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I have simulated the LM723 based regulator circuit in LTSpice

enter image description here

And after running it I got 16A currents (blue/green) on diodes in rectifier. The max current I supposed to get here was 3.3A. Please tell me what is wrong? I have tried to use different MUR860 models and it did not helped.


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Try decreasing that freakishly large C5 to something smaller. – Dejvid_no1 Feb 18 at 19:43
6800uF - 12A; 4700uF - 9A (but ripples appear) – Roman Feb 18 at 19:58
+1 for not blindly accepting the current peaks but asking yourself: What is going on here ? – FakeMoustache Feb 18 at 20:03
up vote 3 down vote accepted

There are a few problems with this schematic

1) You are using an ideal voltage source, You may want to add some inductance and resistance to simulate wires. Mains power is not infinite, and neither is the current from a transformer. Your transformer is going to have a lag on power that it can deliver, you should probably simulate this. Another thing to watch out for is transformer saturation. (unless your not getting power from AC mains)

2) As the other answers say, you have a huge capacitor, is throwing more capacitance at the problem going to be a good solution? If the current is too high, then you need to change the design, not the parameters of the design. At these current levels you should probably use a DC to DC instead of a vreg unless price is an important consideration. You are going to burn up lots of power. Its better to put smaller amounts of current at a higher voltage through the rectifier You can get cheap DC to DC regulators that are 780X drop in compatible that will handle 1 amp, you can parallel them if you need more current. If that doesn't work then go find a DC to DC IC. Have you considered a AC to DC power supply such as a "wall wart"? People make these things for less than 20$.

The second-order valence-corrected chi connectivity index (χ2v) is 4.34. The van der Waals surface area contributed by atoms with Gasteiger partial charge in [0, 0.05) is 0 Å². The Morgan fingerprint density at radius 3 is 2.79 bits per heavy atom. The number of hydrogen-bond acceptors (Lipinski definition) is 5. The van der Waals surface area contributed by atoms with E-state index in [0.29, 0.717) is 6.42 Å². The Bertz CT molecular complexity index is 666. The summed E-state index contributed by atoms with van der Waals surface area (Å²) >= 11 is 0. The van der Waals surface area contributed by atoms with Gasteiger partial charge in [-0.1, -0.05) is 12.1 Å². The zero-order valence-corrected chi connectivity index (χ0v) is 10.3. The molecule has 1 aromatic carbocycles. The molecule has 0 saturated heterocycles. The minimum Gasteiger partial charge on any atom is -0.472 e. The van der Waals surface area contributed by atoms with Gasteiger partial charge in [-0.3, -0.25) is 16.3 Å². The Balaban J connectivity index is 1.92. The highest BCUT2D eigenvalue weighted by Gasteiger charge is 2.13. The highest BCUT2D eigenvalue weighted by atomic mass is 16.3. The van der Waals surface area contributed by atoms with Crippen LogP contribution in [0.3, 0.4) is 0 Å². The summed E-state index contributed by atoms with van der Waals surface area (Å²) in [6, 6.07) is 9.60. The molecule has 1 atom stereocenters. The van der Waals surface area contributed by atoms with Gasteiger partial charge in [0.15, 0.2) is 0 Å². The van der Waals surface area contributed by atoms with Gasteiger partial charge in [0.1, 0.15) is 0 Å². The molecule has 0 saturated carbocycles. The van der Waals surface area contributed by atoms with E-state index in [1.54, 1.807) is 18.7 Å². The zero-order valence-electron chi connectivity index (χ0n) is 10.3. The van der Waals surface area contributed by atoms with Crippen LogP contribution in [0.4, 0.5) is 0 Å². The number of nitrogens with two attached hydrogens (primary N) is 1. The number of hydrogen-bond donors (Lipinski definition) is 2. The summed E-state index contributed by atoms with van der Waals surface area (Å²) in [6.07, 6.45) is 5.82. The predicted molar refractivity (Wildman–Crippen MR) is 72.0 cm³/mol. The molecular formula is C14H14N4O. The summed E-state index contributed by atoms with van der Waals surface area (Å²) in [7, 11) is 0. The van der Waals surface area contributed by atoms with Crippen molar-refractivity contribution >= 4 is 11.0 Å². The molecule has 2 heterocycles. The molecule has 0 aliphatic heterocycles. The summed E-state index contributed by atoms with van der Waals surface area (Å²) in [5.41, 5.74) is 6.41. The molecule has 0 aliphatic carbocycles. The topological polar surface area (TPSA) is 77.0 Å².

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Add some series resistance to that 10mF capacitor.

Add some series resistance to the voltage source. In the real world that voltage source will be a transformer and it's secondary winding will have some series resistance.

I'm assuming you're using proper models for the diodes so they should already have some series resistance.

Think about what will limit that current in the real world: the series resistances of all the components through which that current flows. In a simulator it is easy to get 10 kA of current, in the real world it is not that easy.

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Is there any way to easy calculation of cap ESR having it's dissipation factor? I have found the method here but afraid that it is too complicated for my level of knowledge ))). But may be there is a constant or average value to use? – Roman Feb 18 at 20:27
Instead of calculating, why not try to find a datasheet of such a capacitor and see if the manufacturer lists the ESR ? Some manufacturers are: Panasonic, Nichicon, Nippon Chemicon, Vishay or search on digikey or Farnell, Farnell usually also has the datasheet. – FakeMoustache Feb 18 at 20:31
The data sheet of my Rubycon MXC series does not have the ESR value. – Roman Feb 18 at 20:33

It looks like you're trying to provide about 15 V to a 6 ohm load. Unless I misunderstand your schematic... So that's 2.5 A.

Now consider that the diodes only turn on and pull current from the AC source about 1/5 of the time (only when the 23 V sin goes above the 20 V or whatever rectified voltage you're getting).

In order to average 2.5 A (plus whatever is sloshed in the the parallel caps) at 20% duty, you'll need to average about 12.5 A during that 20% of the time. So, a max of 16 A doesn't seem unreasonable to me.

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